Cabinet approves building cable car to Western Wall
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Cabinet approves building cable car to Western Wall

NIS 200 million plan to transport 3,000 visitors an hour from First Station to Dung Gate in 3.5 minutes

A mock-up of the project shows cable cars running over the Hinnom Valley to the Old City (photo credit: Channel 10)
A mock-up of the project shows cable cars running over the Hinnom Valley to the Old City (photo credit: Channel 10)

Cabinet ministers on Sunday approved a plan to construct a cable car from the new city of Jerusalem to the Western Wall, which will allow more accessibility to the holy site, as part of a series of measures aimed at strengthening facilities in capital.

The cable car, to run from the city’s First Station complex to the Old City’s Dung Gate — the main entrance to the Western Wall — aims to ease traffic in and around the maze of narrow streets in the ancient part of Jerusalem by whizzing visitors across the 1.4 km route (just under a mile) as the crow flies, in just 3.5 minutes.

The cabinet approved the first phase of the joint project between the Tourism Ministry and Jerusalem Development Authority. The Tourism Ministry will cover the initial budget of NIS 15 million ($4.2 million) with the total cost of the project estimated at about NIS 200 million ($56 million).

The project, the brainchild of the Jerusalem City Council and its mayor, Nir Barkat, has stoked controversy because the route passes over parts of East Jerusalem.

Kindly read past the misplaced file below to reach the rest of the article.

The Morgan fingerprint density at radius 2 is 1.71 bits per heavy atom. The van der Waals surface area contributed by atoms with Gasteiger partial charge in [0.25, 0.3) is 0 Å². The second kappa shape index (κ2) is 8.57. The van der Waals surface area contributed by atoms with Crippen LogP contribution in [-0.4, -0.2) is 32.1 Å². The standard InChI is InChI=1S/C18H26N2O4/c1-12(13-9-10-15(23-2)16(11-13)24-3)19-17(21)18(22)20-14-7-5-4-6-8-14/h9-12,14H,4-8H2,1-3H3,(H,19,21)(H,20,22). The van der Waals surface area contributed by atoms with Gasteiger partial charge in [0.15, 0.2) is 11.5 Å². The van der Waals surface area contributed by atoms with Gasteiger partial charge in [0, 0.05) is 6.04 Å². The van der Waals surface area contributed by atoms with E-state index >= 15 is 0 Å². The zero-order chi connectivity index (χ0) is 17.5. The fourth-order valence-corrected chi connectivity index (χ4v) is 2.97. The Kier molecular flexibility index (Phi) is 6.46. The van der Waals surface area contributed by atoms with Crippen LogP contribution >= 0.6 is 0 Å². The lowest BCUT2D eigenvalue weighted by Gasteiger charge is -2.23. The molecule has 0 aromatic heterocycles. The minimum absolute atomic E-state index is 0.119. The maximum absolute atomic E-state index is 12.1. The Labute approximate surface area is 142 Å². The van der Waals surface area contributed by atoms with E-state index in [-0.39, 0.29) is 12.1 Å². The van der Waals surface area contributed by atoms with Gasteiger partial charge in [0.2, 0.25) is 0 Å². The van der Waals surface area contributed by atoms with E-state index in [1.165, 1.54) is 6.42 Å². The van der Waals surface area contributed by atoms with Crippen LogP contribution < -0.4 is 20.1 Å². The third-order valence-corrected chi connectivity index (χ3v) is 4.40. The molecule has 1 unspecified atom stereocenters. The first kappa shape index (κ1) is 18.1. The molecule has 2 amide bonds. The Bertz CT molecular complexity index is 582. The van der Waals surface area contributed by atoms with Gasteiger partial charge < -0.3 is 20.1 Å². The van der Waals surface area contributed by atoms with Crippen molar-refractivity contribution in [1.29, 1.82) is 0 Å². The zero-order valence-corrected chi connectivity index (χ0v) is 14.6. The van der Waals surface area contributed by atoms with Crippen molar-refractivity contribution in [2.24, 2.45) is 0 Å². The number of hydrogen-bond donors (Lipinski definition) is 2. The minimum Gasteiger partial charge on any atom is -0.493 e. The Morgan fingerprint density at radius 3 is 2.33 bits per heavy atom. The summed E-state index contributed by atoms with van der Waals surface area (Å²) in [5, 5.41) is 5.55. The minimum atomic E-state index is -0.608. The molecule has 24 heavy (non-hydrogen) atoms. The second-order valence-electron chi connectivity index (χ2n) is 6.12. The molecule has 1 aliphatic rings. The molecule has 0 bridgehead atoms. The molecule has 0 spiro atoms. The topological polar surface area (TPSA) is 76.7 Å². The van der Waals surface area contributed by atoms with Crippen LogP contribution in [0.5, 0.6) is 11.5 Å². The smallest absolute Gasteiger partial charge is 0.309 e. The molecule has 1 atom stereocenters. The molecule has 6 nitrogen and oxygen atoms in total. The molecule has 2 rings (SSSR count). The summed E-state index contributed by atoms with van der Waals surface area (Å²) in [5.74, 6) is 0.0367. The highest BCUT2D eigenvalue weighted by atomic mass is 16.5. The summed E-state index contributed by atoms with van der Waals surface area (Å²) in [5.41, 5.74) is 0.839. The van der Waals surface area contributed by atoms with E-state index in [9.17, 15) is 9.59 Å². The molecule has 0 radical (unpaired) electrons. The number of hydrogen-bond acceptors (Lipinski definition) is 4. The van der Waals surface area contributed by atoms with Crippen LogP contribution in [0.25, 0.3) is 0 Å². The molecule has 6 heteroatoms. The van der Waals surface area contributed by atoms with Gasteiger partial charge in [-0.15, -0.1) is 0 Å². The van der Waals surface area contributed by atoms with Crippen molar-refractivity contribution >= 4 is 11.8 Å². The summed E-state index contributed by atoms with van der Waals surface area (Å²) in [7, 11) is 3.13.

Government ministers seen at a cabinet meeting held at the Old City of Jerusalem's Western Wall tunnels in honor of the 50th anniversary of Jerusalem Day on May 28, 2017. (Kobi Gideon/GPO)
Government ministers seen at a cabinet meeting held at the Old City of Jerusalem’s Western Wall tunnels in honor of the 50th anniversary of Jerusalem Day on May 28, 2017. (Kobi Gideon/GPO)

Two years ago, the France-based utility giant Suez Environment said that, because of political sensitivities, it had decided not to take part in the project.

Tourism Minister Yariv Levin (l) walks in Jerusalem's Old City with former New York Yankees professional baseball pitcher Mariano Rivera (C) on June 18, 2015. (Yonatan Sindel/Flash90)
Tourism Minister Yariv Levin (l) walks in Jerusalem’s Old City with former New York Yankees professional baseball pitcher Mariano Rivera (c) on June 18, 2015. (Yonatan Sindel/Flash90)

Much of the international community does not recognize Israel’s claim to East Jerusalem, which it captured in the 1967 Six Day War, before annexing it. Also, anything to do with the Judaism’s holiest site, the Temple Mount, which today houses the Dome of the Rock and Al-Aqsa Mosque, risks fueling tensions in the region.

“The future cable car will change the face of Jerusalem, allow easy and convenient access for tourists and visitors to the Western Wall, and serve as an exceptional tourist attraction,” Tourism Minister Yariv Levin said. “There is no more appropriate and exciting time than this — 50 years since the reunification of Jerusalem — to launch this revolutionary project.”

Thousands of Israelis wave flags as they celebrate Jerusalem Day at the Western Wall on May 24, 2017. (Mendy Hechtman/Flash90)
Thousands of Israelis wave flags as they celebrate Jerusalem Day at the Western Wall on May 24, 2017. (Mendy Hechtman/Flash90)

The cable car will be designed to serve about 3,000 visitors an hour in each direction and will travel at speeds of up to 21 kilometers an hour (13 miles per hour). The plan is for the cable car to begin operating in 2021.

Access to the Western Wall is currently via narrow, winding and very crowded routes. The cable car is intended to provide easy, quick and convenient access for approximately 130,000 visitors who come to the site each week.

Sue Surkes contributed to this report.

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